Economics, Literature and Scepticism

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I am a PhD student in Economics. I am originally from South Africa and plan to return there after my PhD. I completed my M. Comm in Economics and my MA In Creative Writing (Poetry) at the University of Cape Town, where I worked as a lecturer before starting my PhD.

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Wednesday, February 24, 2010

ANCYL misunderstand Cronin

Posted by Simon Halliday | Wednesday, February 24, 2010 | Category: , |

Oh gosh, it looks like I'm going to have to comment on South African politics again. Floyd Shivambu waxes incoherent about Jeremy Cronin's recent public letter about transparent debate about nationalisation. Shivambu said, "Why a communist cadre in the form of Jeremy Cronin refuses to constructively input into the nationalisation of mines perspective even when humbly requested to is worrying. But as they say, blood is thicker than water." What does that mean? Let me get this straight, Cronin writes constructively about the debate (having been asked to do so), but Shivambu thinks Cronin is incoherent and destructive? Well let's look at why.

Let me state outright that I'm not a communist, but I think Cronin is one of the most coherent, if occasionally wrong, members of the communisty party and of the tripartite alliance. Otherwise, I am a big fan of his poetry and have substantial respect for him as a white man who stood his ground during apartheid. We needed more like him.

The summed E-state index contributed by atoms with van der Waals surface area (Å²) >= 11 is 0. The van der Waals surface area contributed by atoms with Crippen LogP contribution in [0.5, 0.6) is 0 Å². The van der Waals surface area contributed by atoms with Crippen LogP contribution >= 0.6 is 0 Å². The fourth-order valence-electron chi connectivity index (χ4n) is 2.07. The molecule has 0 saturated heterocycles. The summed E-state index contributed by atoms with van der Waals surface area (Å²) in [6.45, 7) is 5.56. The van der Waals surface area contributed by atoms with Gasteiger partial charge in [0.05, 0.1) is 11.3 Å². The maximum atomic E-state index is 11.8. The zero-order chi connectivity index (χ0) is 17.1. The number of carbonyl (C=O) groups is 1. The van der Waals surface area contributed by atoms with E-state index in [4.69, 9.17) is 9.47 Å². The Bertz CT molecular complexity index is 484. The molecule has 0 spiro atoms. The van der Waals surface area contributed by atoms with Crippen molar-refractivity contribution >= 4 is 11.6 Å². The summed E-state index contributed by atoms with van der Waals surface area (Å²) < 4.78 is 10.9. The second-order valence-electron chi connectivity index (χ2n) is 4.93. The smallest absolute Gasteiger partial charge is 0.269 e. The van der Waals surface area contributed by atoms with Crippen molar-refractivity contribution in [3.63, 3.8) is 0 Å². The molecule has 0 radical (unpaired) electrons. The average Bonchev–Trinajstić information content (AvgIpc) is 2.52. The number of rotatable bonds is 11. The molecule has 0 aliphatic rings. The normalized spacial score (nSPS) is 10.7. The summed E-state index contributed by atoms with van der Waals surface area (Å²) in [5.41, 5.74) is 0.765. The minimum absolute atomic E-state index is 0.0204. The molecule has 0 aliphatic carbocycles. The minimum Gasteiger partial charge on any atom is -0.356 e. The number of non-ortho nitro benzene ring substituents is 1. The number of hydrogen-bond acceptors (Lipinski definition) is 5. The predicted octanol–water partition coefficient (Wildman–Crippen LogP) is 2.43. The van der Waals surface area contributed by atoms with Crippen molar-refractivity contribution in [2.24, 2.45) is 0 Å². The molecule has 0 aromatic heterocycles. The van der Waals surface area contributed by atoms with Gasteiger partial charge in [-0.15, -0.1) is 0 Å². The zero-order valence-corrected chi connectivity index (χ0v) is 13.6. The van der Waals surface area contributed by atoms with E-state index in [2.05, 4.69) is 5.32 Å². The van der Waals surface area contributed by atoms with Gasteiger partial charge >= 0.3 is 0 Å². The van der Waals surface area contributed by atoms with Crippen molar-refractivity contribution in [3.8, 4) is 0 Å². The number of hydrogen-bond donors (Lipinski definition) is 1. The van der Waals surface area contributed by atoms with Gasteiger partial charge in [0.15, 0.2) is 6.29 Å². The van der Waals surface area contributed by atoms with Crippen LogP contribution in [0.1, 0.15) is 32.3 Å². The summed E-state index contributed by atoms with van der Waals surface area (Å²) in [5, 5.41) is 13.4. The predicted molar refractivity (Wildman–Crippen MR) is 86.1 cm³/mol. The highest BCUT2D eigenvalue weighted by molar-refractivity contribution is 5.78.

Anyway, back to the article. Cronin says, "Behind the headline stories of high-life parties and the flaunting of ill-gained wealth, lies the sordid reality of manipulative sponsorships, wheeling and dealing, organisational factionalism, arm-twisting and the general subversion of our democratic order.” Ahhh.... so that's what annoyed Shivambu. Cronin was criticising Shivambu's, Malema's and many other fair-weather socialists' proclivities to parties and spending. Oh well, poor Floyd.

Next thing, Cronin says that “Our socialism is fundamentally about waging a struggle, here and now, with and in defence of the workers and poor.” How can Shivambu have a problem with that? The workers and the poor? I must have misunderstood the position of ANCYL to not see this as a problem.

Cronin goes on to say, “[SACP policy] is certainly NOT about "capturing" the ANC by infiltrating communists onto ANC electoral lists! If communists enjoy popular support and endorsement from within ANC structures that's great. But they serve in ANC positions as ANC members. We want to have capable, honest and hard-working ANC cadres as ANC leaders - some will be communists, many will not be. Rather a capable non-communist ANC comrade in a leadership position, we say, than a less capable ANC member who happens to be a communist.” Oh gosh! There's another potentially veiled insult. Cronin would prefere efficient and effective capitalists in the ANC than ineffective communists. Again, how can that be a problem? Oh wait, maybe Shivambu realises that Malema is basically an incapable and ineffective croney capitalist. Oh well...